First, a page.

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Peel council meeting could see repeat of recent walkout

Fireworks are likely at a Peel Region council meeting Thursday over controversial development and planning in Caledon.
June 24, 2015
By San Grewal

A fiery confrontation over land use is expected to continue Thursday at Peel Region council, after Caledon councillors staged a dramatic walkout two weeks ago, shutting down the last meeting.

Allegations of a conflict of interest in a recent $9.4-million property sale to a developer by Caledon Mayor Allan Thompson were thrown at him two weeks ago and questions were raised about how the town is making land use decisions that will affect the entire GTA.

A motion was pushed by Brampton and Mississauga councillors to have the province step in to deal with controversial planning and development in what is geographically the GTA’s largest local municipality, where hundreds of thousands of residents are expected to settle in the coming decades.

All five Caledon council members who also sit on Peel Region council promptly got up and walked out on their colleagues from Peel’s two other municipalities, which hold the balance of power at the region. The motion died on the floor and the meeting had to be abruptly ended, as rules state that at least one member from each of Peel’s three municipalities has to be present.

Now, ahead of Thursday’s meeting, which will resume where the last one ended, neither side is backing down.

“No.” That was Mississauga Councillor Carolyn Parrish’s response Tuesday, when asked if she will withdraw the motion she forwarded two weeks ago to have Ontario’s provincial development facilitator go into Caledon to assess and make recommendations on how planning and development should proceed.

“What are they worried about with facilitation? If you go into the OMB to fight a fight you can’t win, that’s a dramatic move. Facilitation is not a dramatic move. Mississauga and Brampton don’t believe Caledon’s planning is following normal procedures. If they’re afraid that facilitation is going to lead to revelations like Allan Thompson selling his farm to a developer, is that what they’re concerned about?”

Thompson publicly defended himself against the same allegation at the regional meeting two weeks ago, stating he was not in a conflict regarding the land transaction. It was reported right before the meeting that according to documents obtained by the Star, dated April 20, Thompson sold property to developer Primont Homes Inc. for $9.4 million.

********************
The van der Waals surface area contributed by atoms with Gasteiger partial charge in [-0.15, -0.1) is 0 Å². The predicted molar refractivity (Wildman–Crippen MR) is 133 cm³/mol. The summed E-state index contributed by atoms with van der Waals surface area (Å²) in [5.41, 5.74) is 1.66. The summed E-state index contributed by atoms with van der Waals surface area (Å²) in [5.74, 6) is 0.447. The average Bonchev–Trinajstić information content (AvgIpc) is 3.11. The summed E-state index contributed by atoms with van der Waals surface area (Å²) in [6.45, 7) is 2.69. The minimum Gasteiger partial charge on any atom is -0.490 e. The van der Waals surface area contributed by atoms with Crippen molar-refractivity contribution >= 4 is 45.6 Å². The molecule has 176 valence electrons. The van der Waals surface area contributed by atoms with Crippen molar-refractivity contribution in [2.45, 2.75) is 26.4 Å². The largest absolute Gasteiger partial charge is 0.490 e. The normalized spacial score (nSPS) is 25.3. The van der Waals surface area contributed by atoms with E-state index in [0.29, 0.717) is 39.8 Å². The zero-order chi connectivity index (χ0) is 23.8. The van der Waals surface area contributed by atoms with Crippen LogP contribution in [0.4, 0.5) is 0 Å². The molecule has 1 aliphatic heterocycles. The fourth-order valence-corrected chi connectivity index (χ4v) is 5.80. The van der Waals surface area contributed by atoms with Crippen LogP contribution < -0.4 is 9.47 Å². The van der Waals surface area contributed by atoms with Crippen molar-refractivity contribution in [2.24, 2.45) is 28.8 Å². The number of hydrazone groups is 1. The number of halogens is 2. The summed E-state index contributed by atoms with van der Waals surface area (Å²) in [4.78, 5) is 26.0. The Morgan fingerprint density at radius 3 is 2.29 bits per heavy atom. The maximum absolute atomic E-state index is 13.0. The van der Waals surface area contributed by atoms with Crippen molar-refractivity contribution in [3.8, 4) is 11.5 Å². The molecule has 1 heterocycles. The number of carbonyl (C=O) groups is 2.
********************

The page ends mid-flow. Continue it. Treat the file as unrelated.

Thompson confirmed to the Star after the regional meeting that he participated in April 14 votes at a Caledon town council meeting in which councillors directed staff to ask the province to “expedite” release of lands along a proposed transportation corridor where his land was situated.

He added: “The bottom line is, in my opinion, I’ve done nothing wrong because it is a provincial initiative and they’re representing my municipality and the other areas that it involves.”

Asked about the timing of the April 14 vote, days before the date on the land sale documents, Thompson responded: “Theoretically, I didn’t own the land at that point. Basically everything was firmed in November of last year. The closing was in this April. But the bottom line is, under the Municipal Act, I’ve done nothing wrong. I’m perfectly up and up.”

By “firmed,” he meant a verbal commitment, Thompson said.

He then confirmed that under the land sale agreement Primont will continue to pay a mortgage to Thompson for five years on more than $5.6 million not yet paid for the land.

At a special Caledon Town Council meeting Tuesday evening to address the regional council’s motion to bring in the provincial development facilitator, Thompson was accused by a member of the public of being in a conflict of interest and asked to step down.

He denied he was in a conflict. However, another councillor, Gord McClure, who owns land next to the property Thompson sold, did declare a conflict and removed himself from the vote, though he had voted on the same issue last month.

Caledon council proceeded to support a motion rejecting the provincial facilitator.

That sets up what could be another dramatic confrontation at Peel Region council Thursday.